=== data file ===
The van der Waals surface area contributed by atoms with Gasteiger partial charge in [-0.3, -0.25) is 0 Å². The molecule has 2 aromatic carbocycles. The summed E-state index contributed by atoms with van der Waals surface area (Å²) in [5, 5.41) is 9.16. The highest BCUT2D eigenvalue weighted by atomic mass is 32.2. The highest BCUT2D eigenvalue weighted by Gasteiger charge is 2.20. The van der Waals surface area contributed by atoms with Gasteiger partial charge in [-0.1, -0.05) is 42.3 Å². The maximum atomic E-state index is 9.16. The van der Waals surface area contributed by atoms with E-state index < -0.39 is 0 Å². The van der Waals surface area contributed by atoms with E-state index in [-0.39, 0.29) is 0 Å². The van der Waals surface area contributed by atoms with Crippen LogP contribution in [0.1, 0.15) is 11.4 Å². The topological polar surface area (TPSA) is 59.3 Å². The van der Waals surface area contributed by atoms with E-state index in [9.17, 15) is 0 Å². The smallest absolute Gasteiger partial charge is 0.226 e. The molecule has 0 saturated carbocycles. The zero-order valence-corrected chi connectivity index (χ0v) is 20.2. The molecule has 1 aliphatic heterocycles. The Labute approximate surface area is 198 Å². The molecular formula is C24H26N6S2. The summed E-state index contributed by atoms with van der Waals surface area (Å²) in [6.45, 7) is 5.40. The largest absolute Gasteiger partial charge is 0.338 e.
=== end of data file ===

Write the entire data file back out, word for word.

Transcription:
The van der Waals surface area contributed by atoms with Gasteiger partial charge in [-0.3, -0.25) is 0 Å². The molecule has 2 aromatic carbocycles. The summed E-state index contributed by atoms with van der Waals surface area (Å²) in [5, 5.41) is 9.16. The highest BCUT2D eigenvalue weighted by atomic mass is 32.2. The highest BCUT2D eigenvalue weighted by Gasteiger charge is 2.20. The van der Waals surface area contributed by atoms with Gasteiger partial charge in [-0.1, -0.05) is 42.3 Å². The maximum atomic E-state index is 9.16. The van der Waals surface area contributed by atoms with E-state index < -0.39 is 0 Å². The van der Waals surface area contributed by atoms with E-state index in [-0.39, 0.29) is 0 Å². The van der Waals surface area contributed by atoms with Crippen LogP contribution in [0.1, 0.15) is 11.4 Å². The topological polar surface area (TPSA) is 59.3 Å². The van der Waals surface area contributed by atoms with E-state index in [9.17, 15) is 0 Å². The smallest absolute Gasteiger partial charge is 0.226 e. The molecule has 0 saturated carbocycles. The zero-order valence-corrected chi connectivity index (χ0v) is 20.2. The molecule has 1 aliphatic heterocycles. The Labute approximate surface area is 198 Å². The molecular formula is C24H26N6S2. The summed E-state index contributed by atoms with van der Waals surface area (Å²) in [6.45, 7) is 5.40. The largest absolute Gasteiger partial charge is 0.338 e.